A recent study reviewing five-year outcomes for diabetic macular edema (DME) patients in the DRCR.net Protocol T study who underwent anti-VEGF therapy found a drop-off in visual acuity after the second year. Among those who completed a five-year visit, mean visual acuity (VA) improved from baseline to five years, but dropped between two and five years.  

The participants were randomly assigned to aflibercept, bevacizumab or ranibizumab with protocol-defined follow-up and retreatment for two years. Then, they were managed at clinician discretion and recalled for a five-year visit. Of the 317 eligible participants who followed up at five years, 68% received at least one anti-VEGF treatment between years two and five.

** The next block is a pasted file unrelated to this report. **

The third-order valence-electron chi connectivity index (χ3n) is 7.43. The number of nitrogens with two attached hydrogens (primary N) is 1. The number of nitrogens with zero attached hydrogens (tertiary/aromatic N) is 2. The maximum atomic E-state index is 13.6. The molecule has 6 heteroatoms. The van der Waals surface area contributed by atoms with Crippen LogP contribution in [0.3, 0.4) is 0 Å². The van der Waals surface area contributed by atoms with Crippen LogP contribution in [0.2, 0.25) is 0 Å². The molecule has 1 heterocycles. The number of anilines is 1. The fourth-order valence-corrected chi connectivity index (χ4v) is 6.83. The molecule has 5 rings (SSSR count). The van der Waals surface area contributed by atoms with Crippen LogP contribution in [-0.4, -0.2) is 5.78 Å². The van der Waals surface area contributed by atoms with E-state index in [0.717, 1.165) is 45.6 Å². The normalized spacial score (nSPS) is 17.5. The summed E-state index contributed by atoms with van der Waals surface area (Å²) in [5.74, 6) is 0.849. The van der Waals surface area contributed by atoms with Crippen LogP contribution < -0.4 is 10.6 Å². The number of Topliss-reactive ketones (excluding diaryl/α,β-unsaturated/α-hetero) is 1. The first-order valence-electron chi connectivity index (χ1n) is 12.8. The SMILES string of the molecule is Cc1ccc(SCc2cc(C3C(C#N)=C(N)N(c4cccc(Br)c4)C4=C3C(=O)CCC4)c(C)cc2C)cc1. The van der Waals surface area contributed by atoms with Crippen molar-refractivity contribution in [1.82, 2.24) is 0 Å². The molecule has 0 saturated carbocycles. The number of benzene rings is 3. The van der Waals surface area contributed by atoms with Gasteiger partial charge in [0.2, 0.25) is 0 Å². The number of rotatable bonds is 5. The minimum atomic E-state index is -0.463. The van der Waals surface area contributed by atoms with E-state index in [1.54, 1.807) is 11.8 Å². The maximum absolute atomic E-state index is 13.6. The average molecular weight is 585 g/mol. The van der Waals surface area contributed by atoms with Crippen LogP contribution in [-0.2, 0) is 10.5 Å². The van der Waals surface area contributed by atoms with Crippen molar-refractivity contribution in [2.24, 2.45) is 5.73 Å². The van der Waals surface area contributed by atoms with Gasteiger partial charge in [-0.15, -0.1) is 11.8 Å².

At five years, mean VA improved from baseline by 7.4 letters but decreased by 4.7 letters between years two and five. When baseline VA was 20/50 to 20/320, the mean five-year VA was 11.9 letters better than baseline but 4.8 letters worse than it was at two years. When baseline VA was 20/32 to 20/40, the mean five-year VA was only 3.2 letters better than baseline but 4.6 letters worse than when observed at two years. Mean central subfield thickness decreased by 154μm from baseline to five years and was stable between the second and fifth year.

The researchers are led to believe that looking into strategies that will improve long-term outcomes in eyes with DME seems warranted to determine if different management approaches can better maintain VA.

Glassman AR, Wells III JA, Josic K, et al. Five-year outcomes after initial aflibercept, bevacizumab or ranibizumab treatment for diabetic macular edema (Protocol T Extension Study). Ophthalmology. March 29, 2020. [Epub ahead of print].